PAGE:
by Mary Beard
Cambridge, Ma.: Belknap/Harvard, 2007. Pp. iv, 434.
Illus., map, notes, biblio., index. $29.95. ISBN:978-0-674-02613-1
Mary Beard, perhaps the most noted British classicist today, opens The Roman Triumph by pointing out that we actually don’t know very much about the famous Roman ritual parade through the streets of the Eternal City to honor a conquering commander. She then goes on to prove it. For example, historians have held that a triumph always involved the ritual execution of the defeated enemy commander. Yet, Beard notes we have actual evidence of only a handful of such executions, while there are almost as many instances in which we are told the enemy commander was just rusticated. There is no information at all about what happened in most triumphs.
Beard goes on in this fashion from the earliest recorded triumph, of Romulus at the time of the founding of the city, to the last, of Belisarius, a dozen centuries later, ranging back and forth across the ages to examine what is known or can be surmised about the 300-some triumphs (all but about two dozen before the Christian era). In the process, she makes the case that the ritual was not predictable as is often assumed, and that it varied from time to time, due to circumstances or to the tastes of the commander being honored.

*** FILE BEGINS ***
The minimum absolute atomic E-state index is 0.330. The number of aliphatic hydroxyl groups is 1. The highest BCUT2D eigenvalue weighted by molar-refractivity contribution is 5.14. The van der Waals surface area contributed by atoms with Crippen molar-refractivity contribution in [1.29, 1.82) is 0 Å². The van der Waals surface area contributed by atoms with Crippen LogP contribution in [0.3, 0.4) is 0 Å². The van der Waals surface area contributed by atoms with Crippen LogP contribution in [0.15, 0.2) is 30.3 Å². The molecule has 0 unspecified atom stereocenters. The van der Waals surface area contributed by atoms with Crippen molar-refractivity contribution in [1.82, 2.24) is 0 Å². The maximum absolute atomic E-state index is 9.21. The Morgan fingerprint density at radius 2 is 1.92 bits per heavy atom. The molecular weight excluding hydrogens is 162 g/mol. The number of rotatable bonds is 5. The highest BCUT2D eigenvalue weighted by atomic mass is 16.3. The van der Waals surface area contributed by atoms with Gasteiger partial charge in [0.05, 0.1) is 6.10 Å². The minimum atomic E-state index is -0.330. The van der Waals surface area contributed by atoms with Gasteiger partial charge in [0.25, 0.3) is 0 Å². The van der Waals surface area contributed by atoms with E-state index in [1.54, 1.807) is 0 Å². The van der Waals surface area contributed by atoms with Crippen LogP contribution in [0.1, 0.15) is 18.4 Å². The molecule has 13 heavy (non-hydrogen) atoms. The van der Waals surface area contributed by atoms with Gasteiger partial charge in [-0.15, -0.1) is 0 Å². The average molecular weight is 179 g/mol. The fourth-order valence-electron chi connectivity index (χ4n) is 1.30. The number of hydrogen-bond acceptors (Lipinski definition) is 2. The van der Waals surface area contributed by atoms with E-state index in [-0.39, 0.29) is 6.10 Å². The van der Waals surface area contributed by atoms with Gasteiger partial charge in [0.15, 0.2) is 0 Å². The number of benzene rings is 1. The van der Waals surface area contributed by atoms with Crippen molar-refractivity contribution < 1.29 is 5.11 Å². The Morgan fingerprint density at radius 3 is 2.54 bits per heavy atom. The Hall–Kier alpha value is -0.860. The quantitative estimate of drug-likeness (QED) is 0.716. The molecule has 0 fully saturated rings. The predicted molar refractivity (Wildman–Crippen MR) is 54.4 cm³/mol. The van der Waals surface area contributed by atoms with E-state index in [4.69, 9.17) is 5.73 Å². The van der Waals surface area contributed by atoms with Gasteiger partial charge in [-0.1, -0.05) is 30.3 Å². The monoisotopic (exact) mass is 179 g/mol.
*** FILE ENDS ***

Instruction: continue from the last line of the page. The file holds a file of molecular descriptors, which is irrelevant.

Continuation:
There’s a lot more, including the religious aspects, questions about the route through the city, art as a part of the observances, and, of course, the purpose of it all. An excellent work for both the serious student of Roman history and anyone with an interest in the subject.